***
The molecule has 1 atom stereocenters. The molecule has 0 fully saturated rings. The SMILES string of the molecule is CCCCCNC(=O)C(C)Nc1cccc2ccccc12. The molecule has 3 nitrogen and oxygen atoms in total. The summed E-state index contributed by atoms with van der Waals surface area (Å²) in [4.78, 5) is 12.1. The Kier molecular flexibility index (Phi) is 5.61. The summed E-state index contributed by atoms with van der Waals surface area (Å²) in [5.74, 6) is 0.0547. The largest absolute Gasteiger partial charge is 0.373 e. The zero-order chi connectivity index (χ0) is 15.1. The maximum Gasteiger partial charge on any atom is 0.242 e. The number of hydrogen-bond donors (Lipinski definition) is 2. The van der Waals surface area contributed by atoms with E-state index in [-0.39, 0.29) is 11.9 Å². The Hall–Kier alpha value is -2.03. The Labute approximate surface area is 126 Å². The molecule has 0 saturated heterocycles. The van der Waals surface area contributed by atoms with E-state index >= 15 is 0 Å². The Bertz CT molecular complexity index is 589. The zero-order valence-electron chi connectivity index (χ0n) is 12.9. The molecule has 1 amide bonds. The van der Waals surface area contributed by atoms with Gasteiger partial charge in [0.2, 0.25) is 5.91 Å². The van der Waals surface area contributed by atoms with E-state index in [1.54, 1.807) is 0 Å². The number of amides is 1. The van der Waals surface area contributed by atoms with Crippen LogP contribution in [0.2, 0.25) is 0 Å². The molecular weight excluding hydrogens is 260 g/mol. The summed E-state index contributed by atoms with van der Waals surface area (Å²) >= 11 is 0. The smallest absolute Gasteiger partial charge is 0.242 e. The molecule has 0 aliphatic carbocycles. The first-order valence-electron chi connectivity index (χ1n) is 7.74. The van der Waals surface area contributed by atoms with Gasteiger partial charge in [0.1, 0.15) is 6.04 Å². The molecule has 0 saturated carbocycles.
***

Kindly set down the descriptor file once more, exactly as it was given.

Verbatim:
The molecule has 1 atom stereocenters. The molecule has 0 fully saturated rings. The SMILES string of the molecule is CCCCCNC(=O)C(C)Nc1cccc2ccccc12. The molecule has 3 nitrogen and oxygen atoms in total. The summed E-state index contributed by atoms with van der Waals surface area (Å²) in [4.78, 5) is 12.1. The Kier molecular flexibility index (Phi) is 5.61. The summed E-state index contributed by atoms with van der Waals surface area (Å²) in [5.74, 6) is 0.0547. The largest absolute Gasteiger partial charge is 0.373 e. The zero-order chi connectivity index (χ0) is 15.1. The maximum Gasteiger partial charge on any atom is 0.242 e. The number of hydrogen-bond donors (Lipinski definition) is 2. The van der Waals surface area contributed by atoms with E-state index in [-0.39, 0.29) is 11.9 Å². The Hall–Kier alpha value is -2.03. The Labute approximate surface area is 126 Å². The molecule has 0 saturated heterocycles. The van der Waals surface area contributed by atoms with E-state index >= 15 is 0 Å². The Bertz CT molecular complexity index is 589. The zero-order valence-electron chi connectivity index (χ0n) is 12.9. The molecule has 1 amide bonds. The van der Waals surface area contributed by atoms with Gasteiger partial charge in [0.2, 0.25) is 5.91 Å². The van der Waals surface area contributed by atoms with E-state index in [1.54, 1.807) is 0 Å². The number of amides is 1. The van der Waals surface area contributed by atoms with Crippen LogP contribution in [0.2, 0.25) is 0 Å². The molecular weight excluding hydrogens is 260 g/mol. The summed E-state index contributed by atoms with van der Waals surface area (Å²) >= 11 is 0. The smallest absolute Gasteiger partial charge is 0.242 e. The molecule has 0 aliphatic carbocycles. The first-order valence-electron chi connectivity index (χ1n) is 7.74. The van der Waals surface area contributed by atoms with Gasteiger partial charge in [0.1, 0.15) is 6.04 Å². The molecule has 0 saturated carbocycles.